Reasons for performing study: A significant proinflammatory response is known to occur in the forelimb lamina after carbohydrate administration. As the hindlimbs are often less affected by laminitis compared with the forelimbs, we assessed hindlimb inflammatory response in the early stages of carbohydrate-induced laminitis to determine whether differences in the response existed.
Objective: To determine whether a similar proinflammatory response occurs in the hindlimb laminae to that previously reported for the forelimb.
Methods: Archived laminar samples from 12 horses administered 17.6 g of starch (85% corn starch, 15% wood flour)/kg bwt via nasogastric tube that were anaesthetised either after developing a temperature >38.9°C (DEV; n = 6) or at the onset of Obel grade 1 lameness (OG1; n = 6) were used in addition to 6 control horses (CON) that were anaesthetised 24 h after administration of water. Real-time quantitative polymerase chain reaction for selected proinflammatory mediators and MAC387 immunohistochemistry were performed. The data were analysed nonparametrically to compare groups.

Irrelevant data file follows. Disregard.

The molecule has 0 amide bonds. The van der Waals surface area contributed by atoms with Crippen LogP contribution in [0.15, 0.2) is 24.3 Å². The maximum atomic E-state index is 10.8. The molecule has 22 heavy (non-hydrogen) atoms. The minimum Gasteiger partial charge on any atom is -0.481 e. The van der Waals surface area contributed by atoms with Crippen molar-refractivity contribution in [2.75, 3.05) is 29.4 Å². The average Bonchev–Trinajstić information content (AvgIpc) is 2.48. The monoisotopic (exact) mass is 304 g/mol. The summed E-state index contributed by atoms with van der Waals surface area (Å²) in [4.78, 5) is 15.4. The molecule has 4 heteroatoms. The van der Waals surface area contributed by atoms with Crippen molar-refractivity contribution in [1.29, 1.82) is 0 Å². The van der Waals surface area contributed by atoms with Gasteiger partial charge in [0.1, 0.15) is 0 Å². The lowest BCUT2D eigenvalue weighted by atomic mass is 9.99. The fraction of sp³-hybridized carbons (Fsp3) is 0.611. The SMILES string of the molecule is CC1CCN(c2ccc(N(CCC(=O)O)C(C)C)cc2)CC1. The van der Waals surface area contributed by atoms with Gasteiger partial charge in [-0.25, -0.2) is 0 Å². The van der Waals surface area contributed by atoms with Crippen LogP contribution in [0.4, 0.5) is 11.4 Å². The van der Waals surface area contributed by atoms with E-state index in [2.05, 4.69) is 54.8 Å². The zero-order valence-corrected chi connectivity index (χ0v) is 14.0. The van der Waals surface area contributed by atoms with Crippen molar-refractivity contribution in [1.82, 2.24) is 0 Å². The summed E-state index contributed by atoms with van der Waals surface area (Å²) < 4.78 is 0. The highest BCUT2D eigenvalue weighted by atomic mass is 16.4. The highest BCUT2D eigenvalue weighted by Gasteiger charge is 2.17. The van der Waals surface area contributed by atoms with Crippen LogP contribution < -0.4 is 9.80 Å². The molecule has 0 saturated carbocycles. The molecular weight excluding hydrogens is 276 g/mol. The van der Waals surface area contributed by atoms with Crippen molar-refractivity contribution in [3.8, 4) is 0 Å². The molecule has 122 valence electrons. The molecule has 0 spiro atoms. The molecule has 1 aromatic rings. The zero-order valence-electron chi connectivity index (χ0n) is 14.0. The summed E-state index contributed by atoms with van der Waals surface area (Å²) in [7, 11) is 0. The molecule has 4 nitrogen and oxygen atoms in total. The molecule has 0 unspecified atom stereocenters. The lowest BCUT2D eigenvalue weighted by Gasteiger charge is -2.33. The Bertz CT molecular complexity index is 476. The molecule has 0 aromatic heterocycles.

Results: Increases in laminar MAC387-positive leucocytes and laminar messenger ribonucleic acid (mRNA) concentrations (P<0.05) for interleukin-1β, interleukin-6, cyclo-oxygenase-2, chemokine (C-X-C motif)ligand (CXCL)1 and CXCL8 were present in both fore- and hindlimb laminae from horses with OG1 lameness. Both CXCL1 and CXCL8 were also increased in forelimb and hindlimb laminae in the DEV horses.
Conclusions: Administration of carbohydrate resulted in a similar inflammatory response in the hindlimb laminae to that previously reported for the forelimb laminae. These findings suggest that other factors, such as weightbearing, may play an important role in the development of laminitis after a systemic inflammatory condition develops.
Potential relevance: Evidence of inflammation in the hindlimb laminae suggests that the hindfeet should be addressed in the septic horse at risk for laminitis; however, laminitis is often less severe in the hindlimbs due to other factors, such as weightbearing and hoof angle.
© 2011 EVJ Ltd.